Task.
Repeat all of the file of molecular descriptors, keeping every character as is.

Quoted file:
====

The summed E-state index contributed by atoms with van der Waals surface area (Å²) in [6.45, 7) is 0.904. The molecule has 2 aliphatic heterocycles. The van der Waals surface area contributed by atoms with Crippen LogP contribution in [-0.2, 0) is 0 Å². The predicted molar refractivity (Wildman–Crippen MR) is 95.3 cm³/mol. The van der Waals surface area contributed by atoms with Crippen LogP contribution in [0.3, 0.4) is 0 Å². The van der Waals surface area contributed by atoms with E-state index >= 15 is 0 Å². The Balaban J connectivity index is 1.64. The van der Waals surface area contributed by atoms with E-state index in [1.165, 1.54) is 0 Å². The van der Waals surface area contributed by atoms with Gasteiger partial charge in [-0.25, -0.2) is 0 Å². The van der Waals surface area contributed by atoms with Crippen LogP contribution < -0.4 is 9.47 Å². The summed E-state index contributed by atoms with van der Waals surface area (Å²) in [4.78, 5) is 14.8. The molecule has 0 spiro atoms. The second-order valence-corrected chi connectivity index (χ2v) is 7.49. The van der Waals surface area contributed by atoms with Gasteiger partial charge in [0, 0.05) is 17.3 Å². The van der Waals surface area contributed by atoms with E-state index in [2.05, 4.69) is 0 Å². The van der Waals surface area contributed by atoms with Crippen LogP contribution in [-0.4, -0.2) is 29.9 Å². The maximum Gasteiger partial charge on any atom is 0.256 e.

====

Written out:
The summed E-state index contributed by atoms with van der Waals surface area (Å²) in [6.45, 7) is 0.904. The molecule has 2 aliphatic heterocycles. The van der Waals surface area contributed by atoms with Crippen LogP contribution in [-0.2, 0) is 0 Å². The predicted molar refractivity (Wildman–Crippen MR) is 95.3 cm³/mol. The van der Waals surface area contributed by atoms with Crippen LogP contribution in [0.3, 0.4) is 0 Å². The van der Waals surface area contributed by atoms with E-state index >= 15 is 0 Å². The Balaban J connectivity index is 1.64. The van der Waals surface area contributed by atoms with E-state index in [1.165, 1.54) is 0 Å². The van der Waals surface area contributed by atoms with Gasteiger partial charge in [-0.25, -0.2) is 0 Å². The van der Waals surface area contributed by atoms with Crippen LogP contribution < -0.4 is 9.47 Å². The summed E-state index contributed by atoms with van der Waals surface area (Å²) in [4.78, 5) is 14.8. The molecule has 0 spiro atoms. The second-order valence-corrected chi connectivity index (χ2v) is 7.49. The van der Waals surface area contributed by atoms with Gasteiger partial charge in [0, 0.05) is 17.3 Å². The van der Waals surface area contributed by atoms with E-state index in [2.05, 4.69) is 0 Å². The van der Waals surface area contributed by atoms with Crippen LogP contribution in [-0.4, -0.2) is 29.9 Å². The maximum Gasteiger partial charge on any atom is 0.256 e.